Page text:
Ontologies - Do they represent knowledge?
First, what is knowledge? Is it what is in people's heads, or is it what is written down?
If we assume that people have knowledge in their heads, then what is written down is only a message. It is a message between one active structure in someone's head, the one that holds the knowledge, and another active structure, which seeks to gain the knowledge.
Given the limitations of human language, we should expect considerable transformation between the knowledge in a person's head and the message, written in a sequential textual form, or drawn in some diagrammatic form. We also should expect similar transformation between the written form and the structure that is finally built in the recipient.
Why stress activity? An active structure can do all sorts of things that a passive structure cannot. But can't we read a passive structure and do the same things. If we read it, yes, because we convert it into an active structure in our heads. If we use something else to read it, like a program, the same transformation does not occur, and many of the inferences, that relied on the transformation occurring, are lost.
This is the algorithm/data structure problem. We expect that if someone acquires knowledge, that knowledge will become part of the way they reason about the world - learn Newton's laws of Motion, think differently about the world. However, if you change the data structure, the algorithm that reasons about the data structure doesn't change with it, so your ability to change the data structure is severely restricted - it is limited to constructs the algorithm knows how to handle. The mechanism driving the algorithm will have its own limitations - the sorts of things it can move around, how it handles logic.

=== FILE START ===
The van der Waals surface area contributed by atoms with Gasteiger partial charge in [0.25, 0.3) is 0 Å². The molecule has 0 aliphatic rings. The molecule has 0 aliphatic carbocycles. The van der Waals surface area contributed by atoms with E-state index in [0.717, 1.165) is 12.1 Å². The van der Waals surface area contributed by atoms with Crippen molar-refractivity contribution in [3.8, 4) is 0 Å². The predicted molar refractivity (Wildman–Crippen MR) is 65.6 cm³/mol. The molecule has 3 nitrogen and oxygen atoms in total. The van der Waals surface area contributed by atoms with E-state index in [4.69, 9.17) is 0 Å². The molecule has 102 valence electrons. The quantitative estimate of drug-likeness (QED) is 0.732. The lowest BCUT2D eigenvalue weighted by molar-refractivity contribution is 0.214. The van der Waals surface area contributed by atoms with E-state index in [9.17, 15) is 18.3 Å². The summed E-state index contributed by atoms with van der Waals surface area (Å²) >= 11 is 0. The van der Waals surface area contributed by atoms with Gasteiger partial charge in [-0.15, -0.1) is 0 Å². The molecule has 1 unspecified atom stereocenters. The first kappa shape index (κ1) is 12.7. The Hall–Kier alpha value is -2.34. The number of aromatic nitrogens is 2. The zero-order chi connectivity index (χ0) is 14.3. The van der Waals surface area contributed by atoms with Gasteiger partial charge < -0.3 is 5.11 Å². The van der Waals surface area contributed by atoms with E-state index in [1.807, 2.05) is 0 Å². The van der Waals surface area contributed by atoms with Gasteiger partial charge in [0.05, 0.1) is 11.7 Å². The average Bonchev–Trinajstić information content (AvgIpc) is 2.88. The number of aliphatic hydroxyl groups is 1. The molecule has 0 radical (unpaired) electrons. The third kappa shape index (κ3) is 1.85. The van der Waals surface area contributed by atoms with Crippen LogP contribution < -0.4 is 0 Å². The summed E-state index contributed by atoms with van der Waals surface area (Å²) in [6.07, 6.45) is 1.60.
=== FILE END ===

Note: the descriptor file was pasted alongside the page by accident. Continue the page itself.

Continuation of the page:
Here are some simple, seemingly trivial, examples of transformations that are necessary to extract the inferences available from a message about knowledge.
A = B + C + D
If we combine those pluses into one operator, we can make more inferences about values, because when the operator has the focus, it can see more of the structure around it. If the values being propagated through the structure are ranges, then the humble plus operator can perform all sorts of high level operations, such as detection of an opportunity for binary cutting (a way of finding solutions faster).
IF A = 5 THEN B = 3
We can immediately see that, if this statement is true, then B is either 3 or 9. Our human internal representation is nothing like IF...THEN, and neither is Orion's.
A = SUM(LIST)
A list will arrive, and then we will take the sum of it. But it isn't that simple. We might know the value of A and all the members of the list except one. A human would have no problem telling you the value of the remaining one, because their internal representation allows it. If we transform this statement into an active link between a plus operator and a list, where the members of the list, when it arrives, are coupled to the plus, the structure provides the inference.